Model for Improvement - Implementing interventions
This step implies moving beyond testing. After testing a change on a small scale, learning from each test, and refining the change through several PDSA cycles, the intervention is ready for implementation on a broader scale (for example, include an additional grade or the entire school). Implementation results in a permanent change to the way work is done and, as such, involves building the improvement into the organization. To ensure success, implementation should not be initiated before testing is done across a wide variety of conditions. Implementation requires changes in documentation, written policies, hiring, training, compensation, and aspects of the organization's infrastructure that may be minimally engaged in the testing phase. It may require more resources to be invested. Implementation can also use the PDSA cycles. Multiple test cycles reduce the probability of failure during the implementation phase.
Information from Institute of Healthcare Improvement's Improvement Methods: Implementation
||Test and Implementation Results
To achieve a 5 percent increase in the sales of fresh fruit, vegetarian options and healthier alternatives as part of a reimbursable meal in three different school cafeterias by June 2010.
- Test Results: Sales of fresh fruit went up 567 percent as compared to sales of canned fruit which went up by 20 percent. Among the vegetarian options offered, the two items: Mexican Pasta and Vegetable burger were introduced into the school menu, and time line of the project did not allow for measuring whether it increased the sales of vegetarian options by 5 percent. Sales of the vegetable burgers decreased, while the sales of vegetable pizza increased over the two months that it was offered, and the test will be conducted again.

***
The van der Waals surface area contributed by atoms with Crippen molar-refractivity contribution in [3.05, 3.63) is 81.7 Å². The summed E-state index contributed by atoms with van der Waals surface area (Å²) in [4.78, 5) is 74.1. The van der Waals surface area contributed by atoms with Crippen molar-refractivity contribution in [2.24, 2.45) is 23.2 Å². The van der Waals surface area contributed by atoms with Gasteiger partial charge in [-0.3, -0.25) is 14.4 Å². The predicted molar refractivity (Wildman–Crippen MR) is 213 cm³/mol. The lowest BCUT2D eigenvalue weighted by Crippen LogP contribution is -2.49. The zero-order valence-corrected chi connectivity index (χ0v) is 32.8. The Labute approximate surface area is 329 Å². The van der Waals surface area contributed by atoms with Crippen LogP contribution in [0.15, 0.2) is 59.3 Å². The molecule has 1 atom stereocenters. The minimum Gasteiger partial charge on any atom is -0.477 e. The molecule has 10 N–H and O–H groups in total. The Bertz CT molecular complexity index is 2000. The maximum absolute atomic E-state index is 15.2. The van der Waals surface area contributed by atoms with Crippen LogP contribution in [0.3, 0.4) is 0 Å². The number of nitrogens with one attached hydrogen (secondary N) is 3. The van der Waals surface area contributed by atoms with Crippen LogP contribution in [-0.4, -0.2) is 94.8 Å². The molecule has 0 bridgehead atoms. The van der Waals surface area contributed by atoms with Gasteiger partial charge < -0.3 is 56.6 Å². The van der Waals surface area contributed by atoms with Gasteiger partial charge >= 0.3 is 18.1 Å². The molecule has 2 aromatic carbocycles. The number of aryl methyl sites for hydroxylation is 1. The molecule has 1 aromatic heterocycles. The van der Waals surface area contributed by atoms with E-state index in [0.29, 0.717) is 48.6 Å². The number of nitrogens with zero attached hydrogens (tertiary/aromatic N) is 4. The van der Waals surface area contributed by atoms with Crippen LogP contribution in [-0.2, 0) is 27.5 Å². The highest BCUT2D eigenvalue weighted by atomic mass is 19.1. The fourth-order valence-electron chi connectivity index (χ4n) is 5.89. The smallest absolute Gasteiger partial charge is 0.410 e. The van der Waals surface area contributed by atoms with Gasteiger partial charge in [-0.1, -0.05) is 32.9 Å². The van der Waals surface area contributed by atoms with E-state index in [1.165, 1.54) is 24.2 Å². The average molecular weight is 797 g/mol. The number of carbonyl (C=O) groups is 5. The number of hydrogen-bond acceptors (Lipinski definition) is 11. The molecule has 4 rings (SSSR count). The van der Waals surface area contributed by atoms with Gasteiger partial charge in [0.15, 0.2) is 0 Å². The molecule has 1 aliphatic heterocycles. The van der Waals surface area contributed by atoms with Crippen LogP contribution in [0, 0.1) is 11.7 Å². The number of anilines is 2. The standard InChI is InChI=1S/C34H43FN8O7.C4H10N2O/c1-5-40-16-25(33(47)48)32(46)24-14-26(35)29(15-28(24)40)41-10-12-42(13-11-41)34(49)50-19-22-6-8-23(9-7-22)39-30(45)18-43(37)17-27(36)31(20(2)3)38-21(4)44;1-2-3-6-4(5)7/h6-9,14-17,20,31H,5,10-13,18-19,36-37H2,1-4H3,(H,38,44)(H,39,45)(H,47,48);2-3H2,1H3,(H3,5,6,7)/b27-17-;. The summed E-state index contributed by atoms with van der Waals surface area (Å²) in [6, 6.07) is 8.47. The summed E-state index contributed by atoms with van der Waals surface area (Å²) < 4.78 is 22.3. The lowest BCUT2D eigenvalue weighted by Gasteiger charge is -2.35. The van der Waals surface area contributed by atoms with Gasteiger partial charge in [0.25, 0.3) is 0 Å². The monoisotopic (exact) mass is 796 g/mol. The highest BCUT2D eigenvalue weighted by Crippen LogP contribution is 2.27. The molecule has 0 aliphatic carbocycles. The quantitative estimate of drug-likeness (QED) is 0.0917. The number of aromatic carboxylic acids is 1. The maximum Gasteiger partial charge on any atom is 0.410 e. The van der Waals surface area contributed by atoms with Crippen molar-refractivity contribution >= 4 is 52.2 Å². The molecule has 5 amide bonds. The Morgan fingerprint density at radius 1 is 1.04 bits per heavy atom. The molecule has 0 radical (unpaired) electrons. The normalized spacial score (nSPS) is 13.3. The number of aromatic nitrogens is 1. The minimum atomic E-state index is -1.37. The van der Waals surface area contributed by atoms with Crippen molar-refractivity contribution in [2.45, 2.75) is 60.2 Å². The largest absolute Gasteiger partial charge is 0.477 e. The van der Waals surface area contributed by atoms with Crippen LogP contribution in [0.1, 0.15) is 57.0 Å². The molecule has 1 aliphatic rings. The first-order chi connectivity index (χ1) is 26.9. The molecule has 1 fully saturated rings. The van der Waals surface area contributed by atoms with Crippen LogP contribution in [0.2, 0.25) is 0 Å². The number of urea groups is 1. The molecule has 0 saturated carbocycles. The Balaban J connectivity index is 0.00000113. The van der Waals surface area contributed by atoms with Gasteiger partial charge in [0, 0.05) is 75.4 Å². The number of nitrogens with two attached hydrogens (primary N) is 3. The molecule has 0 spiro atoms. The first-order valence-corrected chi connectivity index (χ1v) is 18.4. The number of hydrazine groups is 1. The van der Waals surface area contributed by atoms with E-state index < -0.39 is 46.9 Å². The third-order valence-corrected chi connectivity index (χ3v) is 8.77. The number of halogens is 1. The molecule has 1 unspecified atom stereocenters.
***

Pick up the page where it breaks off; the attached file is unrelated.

- Example of Implementation: Fruit placement practices will be implemented in the cafeteria, and if the test of these of the vegetable options and vegetable pizza prove to be positive, the menu items may be included regularly in the menu.
- Increase overall number of lunches sold by 10 percent at Petrova School by the end of 2010-2011 school year.
- Increase number of free and reduced lunches sold by 10 percent by the end of 2010-2011 school year.
- Increase the number of adult lunches sold at Petrova School by at least 10 percent by the end of the 2010-2011 school year.
- Replace at least 10 percent of the monthly menu with healthier items by the end of the 2010-2011 school year.
- Test Results: Data collected did not show improved sales and the tests of healthier items were not measured. More tests of changes are needed prior to implementation.
||The Martin Luther King Elementary School will develop an indoor walking track and increase the physical activity of at least 50 percent of fourth grade students and teachers/staff by at least 20 minutes per week for six weeks over a 10-week period. The results will inform the feasibility of increasing the physical activity of students and teachers in the other grades during the next school year.||
- Test Results: The active time in minutes of 75 percent of the fourth graders increased on average by 9.33 minutes per day and 18.66 minutes per week
- Implementation: The program is still in the testing phase because the school decided that while the students and teachers enjoyed the program, it would be more feasible to sustain the physical activity program if it was integrated into the regular class period.